Posted by Jacob Huseby on Feb 20th 2023
Graphite Ski Wax | Everything You Need To Know
Graphite Ski Wax | Everything you need to know. By Jacob Huseby
Originally published Feb 8th, 2020, as a response to a question about graphite ski wax. Updated for 2023. Republished since we’re recommending graphite for the Birkie open track events.
To save you some reading: You usually will use Graphite in fresh and cold snow. If you’re skiing below -12.22C° (10F°), it may be worth your while to iron in a layer of BWG (or SGG) before applying the wax of the day. If you want to know why, keep reading… I’m going to begin by explaining how skis glide on snow, and then explain how static can impact skiing performance and finally how a graphite layer can help prevent static buildup.
2023 Update: I will also touch on how graphite acts as a lubricant in dirty snow. The lamellar structure of graphite (meaning comprised of layers) helps repel dirt which can have a big impact on the performance of your skis over the course of a race.
Beneath the boots: How do your skis glide on snow?
To understand why we would use graphite ski wax, we first need to understand how skis glide on snow. The ski bases that you are riding on are made of a special plastic that is more durable, hydrophobic (meaning water repelling), and slicker than just about anything. This plastic is called ultra-high molecular weight polyethylene (or UHMWP if you like acronyms) which is like the thermoplastic polyethylene that you will find in everything from shampoo bottles to traffic cones. When this base is run across the snow, a thin layer of water is formed from the friction between the ski and the snow. This thin layer of water is what allows you to glide.
How dirt impacts skiing performance, and what we can do about it.
Dirt can have a big impact on the performance of your skis. If any dirt is stuck to your ski base, it can disrupt the smooth flow of water tip to tail. Graphite waxes are in the category of “black waxes” which usually contain graphite, or molybdenum disulfide. These materials are used in dirty snow conditions because they are solid lubricants. Solid lubricants refer to inorganic materials with lamellar structure (meaning comprised of layers). The parallel layers that comprise graphite and molybdenum are weakly bonded and shear apart under pressure. In this case “pressure” can refer to your skis encountering dirt. The molybdenum or graphite breaks apart instead of the dirt sticking to your ski base.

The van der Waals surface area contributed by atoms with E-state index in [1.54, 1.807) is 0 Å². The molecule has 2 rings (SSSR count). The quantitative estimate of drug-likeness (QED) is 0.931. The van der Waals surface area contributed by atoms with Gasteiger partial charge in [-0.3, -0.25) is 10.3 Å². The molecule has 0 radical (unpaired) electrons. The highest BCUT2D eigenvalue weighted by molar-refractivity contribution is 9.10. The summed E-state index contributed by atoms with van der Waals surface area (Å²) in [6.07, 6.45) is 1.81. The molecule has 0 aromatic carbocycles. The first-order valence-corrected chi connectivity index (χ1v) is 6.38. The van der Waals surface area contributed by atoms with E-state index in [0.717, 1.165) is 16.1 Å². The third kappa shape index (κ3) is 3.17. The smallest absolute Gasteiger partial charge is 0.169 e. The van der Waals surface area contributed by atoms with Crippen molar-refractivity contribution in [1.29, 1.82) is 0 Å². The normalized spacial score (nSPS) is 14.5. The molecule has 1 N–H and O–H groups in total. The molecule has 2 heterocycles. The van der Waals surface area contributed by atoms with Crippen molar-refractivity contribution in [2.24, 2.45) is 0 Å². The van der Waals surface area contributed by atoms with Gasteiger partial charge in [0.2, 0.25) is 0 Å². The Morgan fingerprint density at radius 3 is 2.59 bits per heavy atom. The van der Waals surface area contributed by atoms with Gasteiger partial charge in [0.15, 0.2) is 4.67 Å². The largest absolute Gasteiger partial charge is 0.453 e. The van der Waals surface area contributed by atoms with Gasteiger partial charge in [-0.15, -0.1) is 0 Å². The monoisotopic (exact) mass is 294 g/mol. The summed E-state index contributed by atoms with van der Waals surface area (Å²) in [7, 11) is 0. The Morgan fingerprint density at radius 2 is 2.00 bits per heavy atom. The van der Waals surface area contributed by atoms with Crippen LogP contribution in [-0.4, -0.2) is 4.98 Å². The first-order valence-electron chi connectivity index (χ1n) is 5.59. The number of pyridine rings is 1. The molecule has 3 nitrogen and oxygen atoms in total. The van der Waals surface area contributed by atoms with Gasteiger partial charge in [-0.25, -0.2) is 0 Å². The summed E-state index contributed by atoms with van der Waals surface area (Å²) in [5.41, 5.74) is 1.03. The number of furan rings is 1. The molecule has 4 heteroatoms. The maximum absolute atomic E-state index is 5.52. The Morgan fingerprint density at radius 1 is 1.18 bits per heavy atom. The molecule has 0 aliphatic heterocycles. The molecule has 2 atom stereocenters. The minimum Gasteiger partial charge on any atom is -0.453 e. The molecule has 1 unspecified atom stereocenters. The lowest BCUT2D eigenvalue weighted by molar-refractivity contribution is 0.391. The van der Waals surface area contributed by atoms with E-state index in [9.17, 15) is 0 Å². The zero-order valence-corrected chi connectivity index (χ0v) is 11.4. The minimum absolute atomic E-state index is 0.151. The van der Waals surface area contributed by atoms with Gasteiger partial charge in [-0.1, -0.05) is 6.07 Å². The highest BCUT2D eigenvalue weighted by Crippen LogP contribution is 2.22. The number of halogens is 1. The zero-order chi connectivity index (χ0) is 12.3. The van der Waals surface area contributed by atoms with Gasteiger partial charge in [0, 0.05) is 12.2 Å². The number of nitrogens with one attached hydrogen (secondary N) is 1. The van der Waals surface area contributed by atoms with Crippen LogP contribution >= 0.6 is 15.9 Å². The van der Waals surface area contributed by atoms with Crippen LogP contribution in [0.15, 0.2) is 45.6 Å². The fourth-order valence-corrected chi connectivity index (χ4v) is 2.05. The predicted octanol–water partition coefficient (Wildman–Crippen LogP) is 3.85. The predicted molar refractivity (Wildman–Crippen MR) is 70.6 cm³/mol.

If both materials repel dirt, why do we differentiate between graphite waxes and molybdenum waxes? Molybdenum is a superior solid lubricant and is better suited for repelling dirt since it can shear in the absence of moisture. Graphite is used for dry snow because it is a better conductor of static. Speaking of which....
Understanding Static: Where does it come from and why does it affect your skiing?
When skiing on dry snow, the friction between the hydrophobic UHWMP base and the dry snow causes an exchange of electrons. This exchange of electrons is called electrostatic friction or friction electricity and can slow your skis down. Fresh snow is positively charged, and your fancy plastic ski bases make an excellent insulator. By rubbing your ski bases on the snow, they pick up the charge. When skis remove electrons from the snow without a suitable conductor, those electrons will then try to grab back onto the opposing charge protons in the snow, slowing you down. Think magnets, opposite charges attract.
In high moisture conditions, static is less of an issue. This is because humidified air is more conductive than dry air. This conductivity reduces static charges from friction and will reduce the effect of electrostatic friction on your skis. When the air is warm, there is greater space between the air particles for water vapor to occupy. When the air is cold, the air particles are tightly held together and that results in lower humidity. This is because there is less space for the water vapor to float around. It should also be noted that due to the crystalline structure of frozen water, there is air surrounding every single crystal of snow. For the sake of keeping things simple, we can assume moist air would mean moist snow, due to snow being comprised of mostly air.
So, when exactly should you use graphite wax?
Graphite not only helps prevent electrostatic friction in dry snow conditions, but can help keep your skis clean by preventing dirt from sticking to your ski bases. You should use graphite wax when the snow is dry, fresh, and cold. You can also use graphite when the snow is dirty. However, often molybdenum is a superior option to graphite if your only goal is preventing dirt accumulation.